When the Trees Crackle with Cold: A Cree Seasons Activity Book By Bernice Johnson-Laxdal and Miriam Körner Review by Michelle Shaw Published by Your Nickel’s Worth Publishing $12.95 ISBN 9781988783161 Created as a companion activity book to the award-winning When the Trees Crackle with Cold: A Cree Calendar, this book could equally stand alone as a wonderful introduction to the Cree language and culture for readers of all ages. The first book by co-authors Bernice Johnson-Laxdal and Miriam Körner was a beautifully illustrated narrative of Bernice’s Cree childhood in northern Saskatchewan. The narrative of their book is based around the Cree calendar, which consists of six seasons divided into twelve moons, and Bernice’s family’s activities associated with each moon. The activity book follows the same format with simple projects which deepen and complement the reader’s understanding of each of the activities described in the first book. Each page is black and white with a full-page illustration on one of the facing pages. Activities include making your own toy dog team, creating your very own geese flying in a V-formation, growing your own tomato plants, and even instructions on how to make your own moose call. There are also word searches…

Wolfe in Shepherd’s Clothing

Wolfe in Shepherd’s Clothing By Angie Counios and David Gane Review by Michelle Shaw Published by Your Nickel’s Worth Publishing $19.95 9781988783130 Regina’s death toll is once again on the rise as Angie Counios and David Gane launch their third Shepherd and Wolfe mystery, Wolfe in Shepherd’s Clothing. Tony and Charlie are now in Grade 12 and still recovering emotionally and physically after the dramatic events of the summer (see Shepherd’s Watch). But a serial killer is roaming the Queen City murdering and dismembering his victims; and even though Tony’s parents warn the boys not to get involved in any more mysteries, they can’t resist investigating. Detective Gekas, herself still recovering from the previous summer’s adventures, is put in charge of the serial killer murders. As the boys investigate, the killings come heartbreakingly close to home, and Tony is guilt-stricken to think that their actions may be responsible for the killer’s latest choice of victim. Although the story is satisfyingly wrapped up, the final chapter of the book ends on a cliffhanger. Which means that once again I will be waiting very impatiently for the next book in the series! This book is thicker and slightly darker in tone than…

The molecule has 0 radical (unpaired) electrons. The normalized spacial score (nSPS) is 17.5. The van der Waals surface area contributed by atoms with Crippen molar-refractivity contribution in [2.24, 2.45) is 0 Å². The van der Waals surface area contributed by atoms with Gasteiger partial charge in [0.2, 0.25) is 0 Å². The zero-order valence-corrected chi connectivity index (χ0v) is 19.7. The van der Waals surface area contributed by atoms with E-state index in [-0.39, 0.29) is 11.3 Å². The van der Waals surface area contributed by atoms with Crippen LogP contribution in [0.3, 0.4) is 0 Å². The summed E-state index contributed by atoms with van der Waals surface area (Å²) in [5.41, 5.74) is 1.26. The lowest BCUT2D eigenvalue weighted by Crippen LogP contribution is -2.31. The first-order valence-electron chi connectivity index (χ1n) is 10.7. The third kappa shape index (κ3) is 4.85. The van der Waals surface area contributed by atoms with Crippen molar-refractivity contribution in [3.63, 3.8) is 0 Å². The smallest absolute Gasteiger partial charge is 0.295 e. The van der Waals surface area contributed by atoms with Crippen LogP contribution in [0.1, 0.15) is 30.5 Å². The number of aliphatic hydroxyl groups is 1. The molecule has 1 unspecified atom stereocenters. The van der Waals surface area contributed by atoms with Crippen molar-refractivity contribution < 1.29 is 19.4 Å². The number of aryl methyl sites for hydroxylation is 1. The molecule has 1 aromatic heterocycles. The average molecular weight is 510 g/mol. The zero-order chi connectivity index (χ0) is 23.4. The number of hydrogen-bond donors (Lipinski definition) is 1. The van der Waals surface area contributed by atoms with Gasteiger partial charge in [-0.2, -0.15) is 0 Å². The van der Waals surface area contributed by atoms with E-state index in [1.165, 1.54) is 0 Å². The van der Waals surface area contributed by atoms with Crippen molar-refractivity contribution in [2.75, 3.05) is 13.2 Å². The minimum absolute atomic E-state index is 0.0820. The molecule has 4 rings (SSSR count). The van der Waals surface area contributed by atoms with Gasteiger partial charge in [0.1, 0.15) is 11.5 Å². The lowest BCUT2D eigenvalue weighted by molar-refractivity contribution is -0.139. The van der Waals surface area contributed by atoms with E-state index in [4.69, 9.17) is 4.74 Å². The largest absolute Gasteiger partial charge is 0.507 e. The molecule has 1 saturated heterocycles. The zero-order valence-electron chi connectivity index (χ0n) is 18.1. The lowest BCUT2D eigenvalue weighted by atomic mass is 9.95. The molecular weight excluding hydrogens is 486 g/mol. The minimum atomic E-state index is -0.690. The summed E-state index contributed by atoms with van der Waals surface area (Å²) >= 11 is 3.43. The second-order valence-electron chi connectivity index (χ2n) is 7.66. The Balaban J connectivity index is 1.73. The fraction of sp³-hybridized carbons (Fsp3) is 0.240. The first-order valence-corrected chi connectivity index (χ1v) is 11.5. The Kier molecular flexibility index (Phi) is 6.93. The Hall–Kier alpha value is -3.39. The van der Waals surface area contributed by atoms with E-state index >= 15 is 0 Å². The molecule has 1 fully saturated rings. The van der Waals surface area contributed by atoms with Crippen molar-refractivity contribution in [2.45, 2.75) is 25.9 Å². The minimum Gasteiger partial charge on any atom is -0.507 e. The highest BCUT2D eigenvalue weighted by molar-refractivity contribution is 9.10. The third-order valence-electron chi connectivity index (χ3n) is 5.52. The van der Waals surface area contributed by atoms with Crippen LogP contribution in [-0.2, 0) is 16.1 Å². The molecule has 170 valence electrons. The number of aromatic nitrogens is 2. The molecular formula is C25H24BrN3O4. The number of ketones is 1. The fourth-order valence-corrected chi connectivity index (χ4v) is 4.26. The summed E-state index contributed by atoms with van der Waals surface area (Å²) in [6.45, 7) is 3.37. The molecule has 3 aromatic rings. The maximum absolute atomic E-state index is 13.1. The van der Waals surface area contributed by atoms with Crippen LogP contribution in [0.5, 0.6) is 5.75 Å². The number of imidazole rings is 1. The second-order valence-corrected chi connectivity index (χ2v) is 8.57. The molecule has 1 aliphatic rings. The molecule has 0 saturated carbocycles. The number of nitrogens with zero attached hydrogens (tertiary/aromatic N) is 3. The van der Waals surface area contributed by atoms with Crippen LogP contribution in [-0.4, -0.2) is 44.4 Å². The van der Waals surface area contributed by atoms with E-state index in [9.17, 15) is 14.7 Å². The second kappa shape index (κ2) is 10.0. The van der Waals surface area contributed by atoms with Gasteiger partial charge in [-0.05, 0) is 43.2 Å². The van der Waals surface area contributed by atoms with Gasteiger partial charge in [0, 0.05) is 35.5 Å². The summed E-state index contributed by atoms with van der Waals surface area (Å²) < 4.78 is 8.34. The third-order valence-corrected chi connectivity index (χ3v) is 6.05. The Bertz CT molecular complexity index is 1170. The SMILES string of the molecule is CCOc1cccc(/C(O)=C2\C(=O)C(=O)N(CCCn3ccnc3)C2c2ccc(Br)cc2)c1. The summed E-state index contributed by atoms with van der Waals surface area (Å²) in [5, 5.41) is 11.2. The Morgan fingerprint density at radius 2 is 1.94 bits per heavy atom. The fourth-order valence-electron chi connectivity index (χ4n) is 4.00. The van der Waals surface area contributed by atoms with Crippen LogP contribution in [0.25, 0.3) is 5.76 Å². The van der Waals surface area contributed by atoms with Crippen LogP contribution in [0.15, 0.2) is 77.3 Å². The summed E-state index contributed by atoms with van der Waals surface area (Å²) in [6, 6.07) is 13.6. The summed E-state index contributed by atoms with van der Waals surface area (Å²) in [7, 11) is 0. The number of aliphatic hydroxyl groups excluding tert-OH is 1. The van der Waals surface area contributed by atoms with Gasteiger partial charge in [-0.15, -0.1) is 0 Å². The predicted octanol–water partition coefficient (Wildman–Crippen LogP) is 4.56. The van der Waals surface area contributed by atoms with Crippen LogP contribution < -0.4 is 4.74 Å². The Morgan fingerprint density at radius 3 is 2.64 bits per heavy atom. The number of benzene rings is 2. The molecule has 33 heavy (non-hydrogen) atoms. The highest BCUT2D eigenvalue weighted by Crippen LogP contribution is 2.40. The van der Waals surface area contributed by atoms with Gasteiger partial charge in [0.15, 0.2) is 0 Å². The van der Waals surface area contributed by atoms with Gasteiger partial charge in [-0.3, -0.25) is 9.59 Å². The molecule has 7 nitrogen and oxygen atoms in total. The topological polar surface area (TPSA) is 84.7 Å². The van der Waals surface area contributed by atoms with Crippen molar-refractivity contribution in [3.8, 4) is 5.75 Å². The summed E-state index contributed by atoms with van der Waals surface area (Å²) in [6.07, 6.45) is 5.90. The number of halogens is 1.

Journey to Joy

Journey to Joy by Christalee Froese Published by Your Nickel’s Worth Publishing Review by Keith Foster $24.95 ISBN 978-1-988783-12-3 “I’ve always wanted to keep everything, do everything and be everything,” Christalee Froese explains in her book, Journey to Joy: The Transformation of a Life . . . 21 Days at a Time. This excessive weight of taking on too much lands her in a psych ward where, as she puts it, she models hospital gowns – the ones that don’t fasten up in the back. While there, she has an epiphany. Upon her release, Froese spends twenty-one consecutive days focusing on one goal, to find joy in what she does. She then spends twenty-one days of each succeeding month focusing on a new goal, like peace, faith, relaxation, travel. She tries her own versions of yoga poses, such as the Wobbly Flamingo and the Awkward Elephant. When her goal focuses on pets, she cares for five fluffy newborn kittens which she repeatedly assures readers she’s not getting attached to. Froese is supported in her recovery by her husband Lewis and young son Logan, as well as by neighbours and professionals. After a miscarriage and unable to conceive another child, she…

When The Trees Crackle With Cold: A Cree Calendar

When the Trees Crackle with Cold: A Cree Calendar By Bernice Johnson-Laxdal and Miriam Körner Review by Michelle Shaw Published by Your Nickel’s Worth Publishing $12.95 9781927756935 Winner of the recent Saskatchewan Book Awards Children’s Literature Award, When the Trees Crackle with Cold: A Cree Calendar is a beautifully written and illustrated narrative of the author’s Cree childhood in northern Saskatchewan. Bernice Johnson-Laxdal comes from a large family of 14 children and grew up in the predominantly Métis community of Ile-a-la-Crosse, which is situated along one of Western Canada’s major fur trade routes. From an early age Bernice was involved in her family’s traditional activities: gathering, growing and preparing food, hunting, trapping and making clothing. Most of these activities were (and still are) dependent on the seasons of the year. The book beautifully combines story and image with Körner’s playful watercolors skillfully enhancing the simple word pictures. The narrative is based around the Cree calendar which consists of six seasons divided into twelve moons, which reflect the traditional knowledge of the natural cycle. I found the concept so much more enriching for my soul than the traditional Western calendar! I loved the way each of the 12 moons reflects the…